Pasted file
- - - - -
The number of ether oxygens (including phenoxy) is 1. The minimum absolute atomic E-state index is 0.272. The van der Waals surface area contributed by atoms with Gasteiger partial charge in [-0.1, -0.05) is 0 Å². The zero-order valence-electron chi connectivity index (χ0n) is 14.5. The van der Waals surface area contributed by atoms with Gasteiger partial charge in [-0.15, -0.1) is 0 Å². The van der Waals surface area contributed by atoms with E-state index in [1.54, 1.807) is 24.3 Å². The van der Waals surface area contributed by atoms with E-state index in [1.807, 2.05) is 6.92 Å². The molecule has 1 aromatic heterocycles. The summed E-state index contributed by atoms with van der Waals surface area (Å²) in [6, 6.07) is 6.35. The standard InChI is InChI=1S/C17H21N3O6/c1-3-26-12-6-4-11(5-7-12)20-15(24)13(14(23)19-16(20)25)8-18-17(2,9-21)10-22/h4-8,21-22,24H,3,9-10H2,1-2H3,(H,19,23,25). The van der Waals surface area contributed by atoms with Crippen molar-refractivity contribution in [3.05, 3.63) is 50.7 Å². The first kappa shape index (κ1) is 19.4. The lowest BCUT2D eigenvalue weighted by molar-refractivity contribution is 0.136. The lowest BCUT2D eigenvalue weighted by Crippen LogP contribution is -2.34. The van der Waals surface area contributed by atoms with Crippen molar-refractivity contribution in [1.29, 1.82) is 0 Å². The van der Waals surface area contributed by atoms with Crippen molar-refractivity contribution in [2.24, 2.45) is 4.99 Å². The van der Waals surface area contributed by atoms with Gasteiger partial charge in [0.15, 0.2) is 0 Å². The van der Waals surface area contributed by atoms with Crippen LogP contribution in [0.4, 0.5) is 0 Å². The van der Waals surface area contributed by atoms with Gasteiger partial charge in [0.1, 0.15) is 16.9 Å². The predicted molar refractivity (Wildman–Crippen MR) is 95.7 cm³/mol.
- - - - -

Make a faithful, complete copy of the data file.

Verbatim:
The number of ether oxygens (including phenoxy) is 1. The minimum absolute atomic E-state index is 0.272. The van der Waals surface area contributed by atoms with Gasteiger partial charge in [-0.1, -0.05) is 0 Å². The zero-order valence-electron chi connectivity index (χ0n) is 14.5. The van der Waals surface area contributed by atoms with Gasteiger partial charge in [-0.15, -0.1) is 0 Å². The van der Waals surface area contributed by atoms with E-state index in [1.54, 1.807) is 24.3 Å². The van der Waals surface area contributed by atoms with E-state index in [1.807, 2.05) is 6.92 Å². The molecule has 1 aromatic heterocycles. The summed E-state index contributed by atoms with van der Waals surface area (Å²) in [6, 6.07) is 6.35. The standard InChI is InChI=1S/C17H21N3O6/c1-3-26-12-6-4-11(5-7-12)20-15(24)13(14(23)19-16(20)25)8-18-17(2,9-21)10-22/h4-8,21-22,24H,3,9-10H2,1-2H3,(H,19,23,25). The van der Waals surface area contributed by atoms with Crippen molar-refractivity contribution in [3.05, 3.63) is 50.7 Å². The first kappa shape index (κ1) is 19.4. The lowest BCUT2D eigenvalue weighted by molar-refractivity contribution is 0.136. The lowest BCUT2D eigenvalue weighted by Crippen LogP contribution is -2.34. The van der Waals surface area contributed by atoms with Crippen molar-refractivity contribution in [1.29, 1.82) is 0 Å². The van der Waals surface area contributed by atoms with Crippen molar-refractivity contribution in [2.24, 2.45) is 4.99 Å². The van der Waals surface area contributed by atoms with Gasteiger partial charge in [0.15, 0.2) is 0 Å². The van der Waals surface area contributed by atoms with Crippen LogP contribution in [0.4, 0.5) is 0 Å². The van der Waals surface area contributed by atoms with Gasteiger partial charge in [0.1, 0.15) is 16.9 Å². The predicted molar refractivity (Wildman–Crippen MR) is 95.7 cm³/mol.